Genre Mash-up ‘Colossal’ Loses Focus

by Tim English on April 19, 2017

in Print Reviews,Reviews

[Rating: Swiss Fist]

I’ve always liked Anne Hathaway. Or at least I thought I did. I realized after seeing Colossal that I couldn’t think of one movie I liked her in or that she made better — The Dark Knight Rises had a lot of problems, but she wasn’t one of them; and she won an Oscar for Les Misérables…but man, I was stumped.

Colossal didn’t help her case, either. In fact, my opinion of Ms. Hathaway was put clearly into perspective by my opinion of her new movie, in which she plays a drunk who manifests as a Kaiju in Seoul, South Korea when she visits a playground in her childhood hometown. That being that i really don’t know what the fuck I think about either of them.

Yeah….so. It’s like….I kinda liked it, but I’m really not sure what I liked about it or why. The main problem is the movie doesn’t seem to know exactly what it is supposed to be. The plot, the characters, their motivations and the main question — why is any of this happening? — is so vague that it difficult to sort through all of the metaphorical tropes.

Colossal is the story of Gloria (Hathaway), an alcoholic party girl living it up in the big city, having apparently escaped the dretches of small town life. But she parties too much and it’s costing her a lot — mainly her relationship with her, Tim (Dan Stevens, who is in EVERYTHING right now: Beauty and the Beast, Legion, Downton Abbey.) Tim is portrayed as yet another man in Gloria’s life telling her what to do, but in reality, he’s just trying to help her realize the path she’s on.

When he finally kicks her to the curb, she has no choice but to go back to her hometown, where she falls in company with another dude, Oscar (Jason Sudeikis) who is a childhood pal or just some dude she knew (again, it’s vague) and takes a job at the crappy little bar he runs. But soon enough he develops an obsession for Gloria and his jealousies turn him into a possessive, abusive prick, which sends the film down a surprisingly dark path.

How do the monsters fit in? Good question. Basically there is this park in this small every-town, just a normal park, with a playground, etc. For whatever reason, this playground is some sort of meta-portal to Seoul. It’s never explained why. When drunk ass Gloria enters, she manifests in Seoul as a giant monster. Once she realizes what is happening during her blackouts, the movie is kinda fun.

Sudeikis is the one actor who really stood out for me here, and not just because he’s a fellow KC boy. Normally the nice guy, or the smart ass, Sudeikis is really kinda of an asshole — not even kind of. He’s a total prick in this movie. Don’t get me wrong. He’s really good, breaking out of the mold we’ve come to expect from him to become this overbearing….. monster. He actually feels a little too comfortable acting like such a piece of shit.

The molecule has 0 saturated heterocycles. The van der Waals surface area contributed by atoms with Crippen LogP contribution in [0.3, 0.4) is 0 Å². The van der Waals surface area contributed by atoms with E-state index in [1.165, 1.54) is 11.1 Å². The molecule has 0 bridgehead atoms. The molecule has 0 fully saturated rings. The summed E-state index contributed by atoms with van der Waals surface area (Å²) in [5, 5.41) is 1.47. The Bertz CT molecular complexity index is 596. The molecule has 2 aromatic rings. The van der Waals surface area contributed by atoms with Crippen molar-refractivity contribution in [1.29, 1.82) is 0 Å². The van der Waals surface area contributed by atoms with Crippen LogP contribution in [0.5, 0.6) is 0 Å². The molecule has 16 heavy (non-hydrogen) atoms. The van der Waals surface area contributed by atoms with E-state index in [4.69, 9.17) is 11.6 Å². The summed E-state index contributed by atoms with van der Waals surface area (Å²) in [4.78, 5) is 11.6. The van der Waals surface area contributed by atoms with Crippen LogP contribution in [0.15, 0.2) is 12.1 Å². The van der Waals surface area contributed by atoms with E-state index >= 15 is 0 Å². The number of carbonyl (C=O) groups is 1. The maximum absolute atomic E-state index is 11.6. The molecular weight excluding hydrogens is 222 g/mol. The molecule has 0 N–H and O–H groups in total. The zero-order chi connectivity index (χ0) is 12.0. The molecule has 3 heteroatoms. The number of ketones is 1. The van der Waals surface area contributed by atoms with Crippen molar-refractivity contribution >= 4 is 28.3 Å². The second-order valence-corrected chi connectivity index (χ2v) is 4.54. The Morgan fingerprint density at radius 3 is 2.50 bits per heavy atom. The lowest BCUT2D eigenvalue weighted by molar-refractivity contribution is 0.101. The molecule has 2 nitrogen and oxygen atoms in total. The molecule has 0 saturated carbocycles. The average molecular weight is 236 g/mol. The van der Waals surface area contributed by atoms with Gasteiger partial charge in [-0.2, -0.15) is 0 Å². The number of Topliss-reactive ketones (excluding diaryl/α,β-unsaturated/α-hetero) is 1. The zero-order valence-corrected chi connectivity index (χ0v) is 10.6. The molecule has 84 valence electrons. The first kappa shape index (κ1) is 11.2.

The problem is, I’m not sure if Colossal is a movie about an alcoholic using the monster movie, kaiju craze as a metaphor for losing control when you drink, or if it’s a monster movie secretly disguising itself as a lesson about not allowing alcohol and/or men to make your decisions for you and taking control of your own life. It’s funny and sad at the same time. There are moments of goofy joy followed by dark twists that feel even a little too sinister for a dark comedy.

Even bigger problem? I’m not sure writer and director Nacho Vigalondo really knows either. Colossal spends so much time tip-toeing between the two drastically different genres and never truly indulging in the glaring and obvious parallels to be made. It’s vague to a fault. Characters are introduced and disappear without much closure. Relationships and histories are never clearly defined.

I’m all fine and good drawing my own conclusions from a film, interpreting the themes in a way that makes sense to me. But Colossal doesn’t know which way it wants to go and it’s frustrating because I really feel like there is a good movie about here about how we allow our vices to make us vulnerable to negative people and relationships. Unfortunately, it never does enough to feel like the juice is worth the squeeze.

Writer. Ad Man. Jedi. Sometimes people ask for my opinion on movies. Sometimes they agree. Member of the Kansas City Film Critics Circle and the Broadcast Film Critics Association. Creator and voice of the Reel Hooligans podcast. Find us on iTunes. Board member for the Independent Filmmakers Coalition of Kansas City and founder of the Terror on the Plains Horror Festival.

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